But cats were first identified as potential primary hosts only in the 1960s, and the linkage has always raised more questions than it answered.
For starters, Toxoplasma gondii may have existed long before the first felids evolved, about 25 million years ago. And, if felids––few of whom spend much time in or near water––were the original Toxoplasma gondii host species, how did Toxoplasma gondii come to be widely distributed in marine habitats, in regions where there are few felids of any sort––or none?
Why, given the ubiquitous distribution of Toxoplasma gondii, have other land-dwelling hosts not emerged?
Few felids in the Arctic
Why have Toxoplasma gondii strains not evolved who can complete their entire reproductive cycle in species such as foxes, fishers, weasels, mink, or hyenas, whose diets and lifestyles parallel those of felids?
Researchers who identified Toxoplasma gondii in Arctic beluga whales in 2014 speculated that the parasite might have reached the Far North with lynx, bobcats, or pumas.
But even Eurasian and Canadian lynx, the northernmost felid species, rarely reach the Arctic Circle habitat favored by belugas.
Also few felids along the lower St. Lawrence
For the St. Lawrence estuary belugas, whose breeding habitat is off the small city of Tadousac, at the mouth of the Saguenay River, Lair suggested that “The big difference in the last few centuries is the introduction of domestic cats — a new definitive host for the parasite that probably has contributed to an increase in the amount of toxoplasma those mammals are exposed to.”
That hypothesis, however, overlooks that even today domestic cats are few along the sparsely inhabited banks of the Saguenay River, which flows for 110 miles southeast from Lac St. Jean before entering the St. Lawrence.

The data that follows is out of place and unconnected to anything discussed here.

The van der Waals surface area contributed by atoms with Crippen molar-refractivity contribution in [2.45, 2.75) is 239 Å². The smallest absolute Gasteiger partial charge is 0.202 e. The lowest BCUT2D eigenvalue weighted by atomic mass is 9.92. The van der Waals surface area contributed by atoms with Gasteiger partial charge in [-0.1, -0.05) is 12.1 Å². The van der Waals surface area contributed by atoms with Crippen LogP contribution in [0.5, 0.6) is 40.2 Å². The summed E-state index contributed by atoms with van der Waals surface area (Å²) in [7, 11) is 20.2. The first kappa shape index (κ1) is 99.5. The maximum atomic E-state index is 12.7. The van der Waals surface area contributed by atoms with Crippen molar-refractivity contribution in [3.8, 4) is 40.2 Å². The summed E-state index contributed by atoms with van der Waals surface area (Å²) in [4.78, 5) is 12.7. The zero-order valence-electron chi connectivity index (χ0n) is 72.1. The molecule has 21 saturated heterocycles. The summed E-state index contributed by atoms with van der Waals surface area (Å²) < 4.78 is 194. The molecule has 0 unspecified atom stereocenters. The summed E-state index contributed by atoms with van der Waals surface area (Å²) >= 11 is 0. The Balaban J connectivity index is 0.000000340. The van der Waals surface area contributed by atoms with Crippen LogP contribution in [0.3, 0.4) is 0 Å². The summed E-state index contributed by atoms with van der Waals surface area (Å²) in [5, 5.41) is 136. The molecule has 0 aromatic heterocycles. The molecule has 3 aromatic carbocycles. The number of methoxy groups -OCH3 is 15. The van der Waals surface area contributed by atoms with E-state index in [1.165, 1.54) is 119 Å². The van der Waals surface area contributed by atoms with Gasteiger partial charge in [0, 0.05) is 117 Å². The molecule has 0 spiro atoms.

Neither are domestic or feral cats, or any other cat species, abundant along either shore of the St. Lawrence River east of Tadousac, by far the greater portion of the St. Lawrence estuary.
Probably more cat feces decades ago
Free-roaming cats undoubtedly shed Toxoplasma gondii oocysts in Montreal, Quebec City, Sherbrooke, Trois Rivieres, St. Jean, Sorel, and other cities whose storm drains flow either directly into the St. Lawrence or into St. Lawrence tributaries, well to the southwest and upstream from Tadousac.
Cat owners may flush Toxoplasma gondii oocysts with cat feces in all of these places.
But almost certainly far more Toxoplasma gondii oocysts reached the St. Lawrence decades ago, before the present Montreal sewage interceptor and treatment system was belatedly completed in 1998, long after most other Quebec cities developed sewage treatment systems, when low-cost cat sterilization programs had yet to reach Quebec and the animal control agencies of Montreal and suburbs annually collected and killed more than 10 times as many free-roaming cats as in recent years.
So how were belugas infected?
If Toxoplasma gondii oocysts from cats are infecting St. Lawrence estuary belugas now, this must have been happening on at least as large a scale for decades without ever before being noticed.
Be that as it may, the infected St. Lawrence estuary belugas, like other infected animals, are believed to have ingested Toxoplasma gondii oocysts somehow.